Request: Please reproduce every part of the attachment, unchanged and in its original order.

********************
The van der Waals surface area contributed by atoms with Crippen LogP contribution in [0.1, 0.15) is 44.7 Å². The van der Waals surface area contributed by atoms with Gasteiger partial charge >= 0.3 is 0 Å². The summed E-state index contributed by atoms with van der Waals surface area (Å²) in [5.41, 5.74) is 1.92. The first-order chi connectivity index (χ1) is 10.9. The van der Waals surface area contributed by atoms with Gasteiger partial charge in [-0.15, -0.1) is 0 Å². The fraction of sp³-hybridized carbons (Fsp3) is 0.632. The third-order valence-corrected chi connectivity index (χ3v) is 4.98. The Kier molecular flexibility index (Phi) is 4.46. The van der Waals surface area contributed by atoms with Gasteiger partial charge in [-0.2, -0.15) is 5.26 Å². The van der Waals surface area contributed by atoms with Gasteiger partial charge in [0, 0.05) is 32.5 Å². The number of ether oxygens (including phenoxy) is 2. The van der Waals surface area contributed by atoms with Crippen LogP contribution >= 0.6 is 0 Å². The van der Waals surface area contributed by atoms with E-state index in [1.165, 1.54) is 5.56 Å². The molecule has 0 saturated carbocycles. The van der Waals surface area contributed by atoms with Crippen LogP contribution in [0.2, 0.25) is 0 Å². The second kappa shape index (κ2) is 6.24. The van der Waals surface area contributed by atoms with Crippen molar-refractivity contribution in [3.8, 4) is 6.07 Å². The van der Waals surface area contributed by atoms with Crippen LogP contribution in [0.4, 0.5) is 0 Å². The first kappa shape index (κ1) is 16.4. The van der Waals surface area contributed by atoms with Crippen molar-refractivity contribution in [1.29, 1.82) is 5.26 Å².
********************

The van der Waals surface area contributed by atoms with Crippen LogP contribution in [0.1, 0.15) is 44.7 Å². The van der Waals surface area contributed by atoms with Gasteiger partial charge >= 0.3 is 0 Å². The summed E-state index contributed by atoms with van der Waals surface area (Å²) in [5.41, 5.74) is 1.92. The first-order chi connectivity index (χ1) is 10.9. The van der Waals surface area contributed by atoms with Gasteiger partial charge in [-0.15, -0.1) is 0 Å². The fraction of sp³-hybridized carbons (Fsp3) is 0.632. The third-order valence-corrected chi connectivity index (χ3v) is 4.98. The Kier molecular flexibility index (Phi) is 4.46. The van der Waals surface area contributed by atoms with Gasteiger partial charge in [-0.2, -0.15) is 5.26 Å². The van der Waals surface area contributed by atoms with Gasteiger partial charge in [0, 0.05) is 32.5 Å². The number of ether oxygens (including phenoxy) is 2. The van der Waals surface area contributed by atoms with Crippen LogP contribution >= 0.6 is 0 Å². The van der Waals surface area contributed by atoms with E-state index in [1.165, 1.54) is 5.56 Å². The molecule has 0 saturated carbocycles. The van der Waals surface area contributed by atoms with Crippen LogP contribution in [0.2, 0.25) is 0 Å². The second kappa shape index (κ2) is 6.24. The van der Waals surface area contributed by atoms with Crippen molar-refractivity contribution in [3.8, 4) is 6.07 Å². The van der Waals surface area contributed by atoms with Crippen LogP contribution in [0.4, 0.5) is 0 Å². The first kappa shape index (κ1) is 16.4. The van der Waals surface area contributed by atoms with Crippen molar-refractivity contribution in [1.29, 1.82) is 5.26 Å².